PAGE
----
Here are some pretty incredible things you can do at Oktoberfest this year, sans the famous brewskis.
Oktoberfest is one big carnival full of culturally rich and historically relevant activities that often get overshadowed by the beer. Don’t get us wrong, the beers are awesome and deserve every bit of attention that they receive, but so do the understated sideshows and costumes and Ferris wheels and whatnot. Here’s a brief guide to the must-do activities at Oktoberfest. For those of you who don’t know what The Backpacker Co is has curated a special and budget Oktoberfest trips that will not only get you to Oktoberfest, but also quench your wanderlust.
As one of their most popular packages – it includes a trip to Oktoberfest, Munich, Germany. Okto’beer’fest is a 4-day trip at the Bavarian fest inclusive of a table booking, a litre of Bavarian beer and a snack along with accommodation and intercity travels.
1. The Massive Costume Parade
Oktoberfest’s Costume & Riflemen’s Parade is the biggest and most flamboyant representation of the festival’s culture and history. In 1835, this parade was held in the honor of King Ludwin and his wife Theresie, the founders of Oktoberfest. It is now an extravagant tradition held on the first Sunday of Oktoberfest. Here’s what you can expect – about 9500 members take part in the parade and present a huge variety of traditional costumes, habits and traditional dancing routines along with music and other entertainments through the seven miles that are covered by the parade.
2. The Elaborate Rides
The festival features spectacularly gargantuan rides such as the Olympia Looping, Eurostar, and other funfair attractions with a long-standing fairground tradition that can only be found at the Wiesn (as the locals say), such as the Krinoline (old-fashioned merry-go-round), the Teufelsrad (“Devil‘s Wheel”) and the Toboggan.
3. The Underrated Side Shows
Oktoberfest is also host to some of the most skilled performers in Germany. The Schichtl Variety Show, a true Oktoberfest Institution, features theater and cabaret acts that are both enigmatic and breathtaking. You don’t want to miss this one, folks.
4. The Even More Underrated Music
The music at Oktoberfest is usually focused on the traditional Bavarian wind music (also known as Blasmusik), although an international pop song or two being performed from time to time isn’t unheard of. Mainly, the festival’s music element consists of a bigband open-air concert of all Oktoberfest bands with some 400 musicians set to take place on the second Sunday of the festival.
5. The Lively Tents (Even Without The Beer)
The extravagant tents of Oktoberfest are by far the biggest attraction of the festival. From Oide Wiesn, a special German delicacies tent located at the grounds of Munich Oktoberfest that allow its visitors to sample traditional German foods, dance to Bavarian music and admire at colorful costumes to the Schottenhamel tent, which in 1867 was just a small beer booth with 50 seats, has now become the largest Wiesn tent with circa 10,000 seats. The Schottenhamel is the favorite hunting ground for Munich’s young people who meet there to drink and party. Other tents worth checking out are said to be the Ochsenbraterei and the Hacker-Pschorr.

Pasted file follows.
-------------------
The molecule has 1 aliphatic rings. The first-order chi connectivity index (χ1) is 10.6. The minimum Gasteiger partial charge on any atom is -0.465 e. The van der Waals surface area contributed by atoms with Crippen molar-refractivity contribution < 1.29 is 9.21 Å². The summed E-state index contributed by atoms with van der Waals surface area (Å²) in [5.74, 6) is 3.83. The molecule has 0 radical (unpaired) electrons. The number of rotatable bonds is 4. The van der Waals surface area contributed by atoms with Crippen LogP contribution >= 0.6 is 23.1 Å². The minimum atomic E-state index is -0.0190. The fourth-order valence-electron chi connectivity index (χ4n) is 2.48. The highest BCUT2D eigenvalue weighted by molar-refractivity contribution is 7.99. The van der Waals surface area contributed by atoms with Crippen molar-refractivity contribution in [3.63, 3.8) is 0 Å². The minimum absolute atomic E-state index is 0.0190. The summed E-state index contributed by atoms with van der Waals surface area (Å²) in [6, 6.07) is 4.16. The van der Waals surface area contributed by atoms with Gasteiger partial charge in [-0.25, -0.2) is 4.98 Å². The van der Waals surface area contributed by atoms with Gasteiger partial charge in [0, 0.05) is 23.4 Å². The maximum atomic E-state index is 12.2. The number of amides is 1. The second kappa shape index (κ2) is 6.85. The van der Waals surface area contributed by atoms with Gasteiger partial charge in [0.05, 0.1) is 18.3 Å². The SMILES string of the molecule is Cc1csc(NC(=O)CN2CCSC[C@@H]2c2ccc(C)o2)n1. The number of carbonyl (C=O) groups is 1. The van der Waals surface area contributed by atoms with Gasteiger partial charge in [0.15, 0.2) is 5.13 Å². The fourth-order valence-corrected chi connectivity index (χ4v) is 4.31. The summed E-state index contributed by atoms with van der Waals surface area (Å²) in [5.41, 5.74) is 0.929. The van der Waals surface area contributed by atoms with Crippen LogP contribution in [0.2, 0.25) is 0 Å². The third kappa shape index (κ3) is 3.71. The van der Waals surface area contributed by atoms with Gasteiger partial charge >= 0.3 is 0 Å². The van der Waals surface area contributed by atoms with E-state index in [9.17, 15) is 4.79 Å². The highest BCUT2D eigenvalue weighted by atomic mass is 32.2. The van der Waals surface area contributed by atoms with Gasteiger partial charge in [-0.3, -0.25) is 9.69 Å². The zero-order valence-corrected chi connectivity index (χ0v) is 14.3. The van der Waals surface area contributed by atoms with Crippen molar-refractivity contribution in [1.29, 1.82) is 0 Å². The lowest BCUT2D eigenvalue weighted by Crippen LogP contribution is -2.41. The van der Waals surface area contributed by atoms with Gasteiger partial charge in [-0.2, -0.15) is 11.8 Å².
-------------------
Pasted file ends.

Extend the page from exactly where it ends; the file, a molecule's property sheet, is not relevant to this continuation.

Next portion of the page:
6. The Great German Feast
One of the greatest things apart from the beer is the food. From traditional Bavarian white sausages to the absolutely delectable soft pretzels, the food at Oktoberfest is borderline sinful. (We can see you drooling from all the way here, already.) Pro Tip: if you do ahppen to visit Oktoberfest, and you must, don’t forget to bring back their gingerbread cookies for your loved ones. (And feel free to send us one. Or seven.) Technically edible, these cookies are more of a souvenir than a delicacy.
7. The Promising After-parties
For those of you who believe that the party doesn’t really start until the after-party, we have great news. Spread across several bars in Munich, Oktoberfest has a bunch of afterparties planned for the festival attendees. Check out a list of afterparties here if you ever need a day off from the Wiesn but still fancy a traditional Bavarian atmosphere.
8. The Grandeur of Munich
Munich, in itself, is a cozy but historically rich and incredibly picturesque city. When not drinking beer and/or partying it up in one of the tents, you can explore Munich and it’s local beauty. From the food markets and the pubs to the grand Marienplatz, museums, and other historical attractions, Munich is pretty easy to immerse yourself into.
9. The Neuschwanstein Castle
Built by Ludwig II of Bavaria as an homage to Richard Wagner, the king’s muse, this castle is nestled in the greener hills of southwest Bavaria. Whilst at Oktoberfest, this is a great tourist location to visit. Undoubtedly worth a one-day visit, tourists travel from all over the globe to get a good look at Neuschwanstein Castle.
10. The Englischer Garten
In the heart of Munich lies Englischer Garten a.k.a. The English Garden. Making NYC’s Central Park seem like a pinkie toe, this lavish and undeniably massive is one of the World’s biggest and most tourist-friendly parks. The park holds Japanese teahouse and garden that was built for the 1972 Summer Olympics, as well as the Schönfeldwiese – a meadow in which nude sunbathing is permitted. (Take that, Central Park.) If that’s not cool enough for you, we bet this will be. The park includes surfing – yes, you read that right – on artificially pumped water bodies and even a wonderful beer garden.
Lucky for you, we know just how you can make your Oktoberfest trip happen. The Backpacker Co organizes curated holidays for you, if you’re a free-spirited closet hippie or simply need a break from, well, life and one of their most popular packages include a trip to Oktoberfest. Click here to know more or drop in an email at firstname.lastname@example.org. Don’t forget to tell them The Sherp sent you, to avail your 10% discount!